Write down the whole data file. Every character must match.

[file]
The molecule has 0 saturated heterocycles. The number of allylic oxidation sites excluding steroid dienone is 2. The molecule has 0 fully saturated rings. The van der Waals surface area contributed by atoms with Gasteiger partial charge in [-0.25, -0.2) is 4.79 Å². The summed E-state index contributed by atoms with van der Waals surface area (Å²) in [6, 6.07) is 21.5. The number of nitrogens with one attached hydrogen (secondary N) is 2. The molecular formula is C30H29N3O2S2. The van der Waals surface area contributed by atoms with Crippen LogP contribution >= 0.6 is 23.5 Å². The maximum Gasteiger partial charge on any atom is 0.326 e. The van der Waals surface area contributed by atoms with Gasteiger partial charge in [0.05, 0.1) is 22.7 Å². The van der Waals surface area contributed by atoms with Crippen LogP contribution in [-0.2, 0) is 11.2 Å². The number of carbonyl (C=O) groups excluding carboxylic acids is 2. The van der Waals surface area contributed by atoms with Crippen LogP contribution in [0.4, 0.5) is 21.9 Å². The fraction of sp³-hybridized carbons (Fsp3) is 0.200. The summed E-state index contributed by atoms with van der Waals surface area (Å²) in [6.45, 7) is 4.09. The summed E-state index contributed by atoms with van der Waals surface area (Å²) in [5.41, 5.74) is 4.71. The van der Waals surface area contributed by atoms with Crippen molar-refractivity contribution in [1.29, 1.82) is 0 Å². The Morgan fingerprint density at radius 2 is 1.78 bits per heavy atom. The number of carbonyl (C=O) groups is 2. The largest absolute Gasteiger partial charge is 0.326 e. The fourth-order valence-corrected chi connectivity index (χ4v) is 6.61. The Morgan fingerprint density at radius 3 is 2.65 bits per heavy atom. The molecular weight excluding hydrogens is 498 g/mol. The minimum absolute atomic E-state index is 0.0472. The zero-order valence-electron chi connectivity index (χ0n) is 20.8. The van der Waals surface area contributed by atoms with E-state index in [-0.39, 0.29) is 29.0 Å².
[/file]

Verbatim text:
The molecule has 0 saturated heterocycles. The number of allylic oxidation sites excluding steroid dienone is 2. The molecule has 0 fully saturated rings. The van der Waals surface area contributed by atoms with Gasteiger partial charge in [-0.25, -0.2) is 4.79 Å². The summed E-state index contributed by atoms with van der Waals surface area (Å²) in [6, 6.07) is 21.5. The number of nitrogens with one attached hydrogen (secondary N) is 2. The molecular formula is C30H29N3O2S2. The van der Waals surface area contributed by atoms with Crippen LogP contribution >= 0.6 is 23.5 Å². The maximum Gasteiger partial charge on any atom is 0.326 e. The van der Waals surface area contributed by atoms with Gasteiger partial charge in [0.05, 0.1) is 22.7 Å². The van der Waals surface area contributed by atoms with Crippen LogP contribution in [-0.2, 0) is 11.2 Å². The number of carbonyl (C=O) groups excluding carboxylic acids is 2. The van der Waals surface area contributed by atoms with Crippen LogP contribution in [0.4, 0.5) is 21.9 Å². The fraction of sp³-hybridized carbons (Fsp3) is 0.200. The summed E-state index contributed by atoms with van der Waals surface area (Å²) in [6.45, 7) is 4.09. The summed E-state index contributed by atoms with van der Waals surface area (Å²) in [5.41, 5.74) is 4.71. The van der Waals surface area contributed by atoms with Crippen molar-refractivity contribution in [1.29, 1.82) is 0 Å². The Morgan fingerprint density at radius 2 is 1.78 bits per heavy atom. The number of carbonyl (C=O) groups is 2. The largest absolute Gasteiger partial charge is 0.326 e. The fourth-order valence-corrected chi connectivity index (χ4v) is 6.61. The Morgan fingerprint density at radius 3 is 2.65 bits per heavy atom. The molecular weight excluding hydrogens is 498 g/mol. The minimum absolute atomic E-state index is 0.0472. The zero-order valence-electron chi connectivity index (χ0n) is 20.8. The van der Waals surface area contributed by atoms with E-state index in [-0.39, 0.29) is 29.0 Å².